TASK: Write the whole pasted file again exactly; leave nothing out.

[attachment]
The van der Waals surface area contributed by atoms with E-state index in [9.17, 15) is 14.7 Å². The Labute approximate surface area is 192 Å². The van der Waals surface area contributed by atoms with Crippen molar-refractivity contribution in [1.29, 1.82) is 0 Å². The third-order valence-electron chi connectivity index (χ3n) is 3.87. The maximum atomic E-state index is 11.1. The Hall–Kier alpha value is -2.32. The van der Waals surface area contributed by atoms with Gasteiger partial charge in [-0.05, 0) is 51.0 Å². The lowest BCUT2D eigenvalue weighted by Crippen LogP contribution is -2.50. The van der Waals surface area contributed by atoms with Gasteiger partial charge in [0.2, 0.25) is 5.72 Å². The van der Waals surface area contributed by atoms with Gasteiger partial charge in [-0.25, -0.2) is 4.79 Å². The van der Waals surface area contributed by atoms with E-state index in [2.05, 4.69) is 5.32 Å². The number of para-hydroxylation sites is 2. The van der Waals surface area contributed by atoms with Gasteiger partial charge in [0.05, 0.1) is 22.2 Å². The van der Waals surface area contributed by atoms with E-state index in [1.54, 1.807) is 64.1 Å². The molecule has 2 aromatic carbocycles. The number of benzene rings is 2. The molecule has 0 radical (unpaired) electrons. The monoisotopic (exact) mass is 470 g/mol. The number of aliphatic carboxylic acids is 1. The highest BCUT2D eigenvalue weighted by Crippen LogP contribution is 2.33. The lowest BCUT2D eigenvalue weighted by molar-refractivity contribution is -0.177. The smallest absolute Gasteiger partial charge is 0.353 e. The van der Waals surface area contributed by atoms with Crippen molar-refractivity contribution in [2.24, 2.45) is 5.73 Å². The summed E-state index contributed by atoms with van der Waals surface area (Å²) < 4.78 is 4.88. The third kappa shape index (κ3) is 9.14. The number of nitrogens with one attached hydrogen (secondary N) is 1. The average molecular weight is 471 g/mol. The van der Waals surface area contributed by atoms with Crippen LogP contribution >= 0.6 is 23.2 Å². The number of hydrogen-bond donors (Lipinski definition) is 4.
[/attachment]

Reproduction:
The van der Waals surface area contributed by atoms with E-state index in [9.17, 15) is 14.7 Å². The Labute approximate surface area is 192 Å². The van der Waals surface area contributed by atoms with Crippen molar-refractivity contribution in [1.29, 1.82) is 0 Å². The third-order valence-electron chi connectivity index (χ3n) is 3.87. The maximum atomic E-state index is 11.1. The Hall–Kier alpha value is -2.32. The van der Waals surface area contributed by atoms with Gasteiger partial charge in [-0.05, 0) is 51.0 Å². The lowest BCUT2D eigenvalue weighted by Crippen LogP contribution is -2.50. The van der Waals surface area contributed by atoms with Gasteiger partial charge in [0.2, 0.25) is 5.72 Å². The van der Waals surface area contributed by atoms with Gasteiger partial charge in [-0.25, -0.2) is 4.79 Å². The van der Waals surface area contributed by atoms with E-state index in [2.05, 4.69) is 5.32 Å². The number of para-hydroxylation sites is 2. The van der Waals surface area contributed by atoms with Gasteiger partial charge in [0.05, 0.1) is 22.2 Å². The van der Waals surface area contributed by atoms with E-state index in [1.54, 1.807) is 64.1 Å². The molecule has 2 aromatic carbocycles. The number of benzene rings is 2. The molecule has 0 radical (unpaired) electrons. The monoisotopic (exact) mass is 470 g/mol. The number of aliphatic carboxylic acids is 1. The highest BCUT2D eigenvalue weighted by Crippen LogP contribution is 2.33. The lowest BCUT2D eigenvalue weighted by molar-refractivity contribution is -0.177. The smallest absolute Gasteiger partial charge is 0.353 e. The van der Waals surface area contributed by atoms with Crippen molar-refractivity contribution in [2.24, 2.45) is 5.73 Å². The summed E-state index contributed by atoms with van der Waals surface area (Å²) < 4.78 is 4.88. The third kappa shape index (κ3) is 9.14. The number of nitrogens with one attached hydrogen (secondary N) is 1. The average molecular weight is 471 g/mol. The van der Waals surface area contributed by atoms with Crippen LogP contribution >= 0.6 is 23.2 Å². The number of hydrogen-bond donors (Lipinski definition) is 4.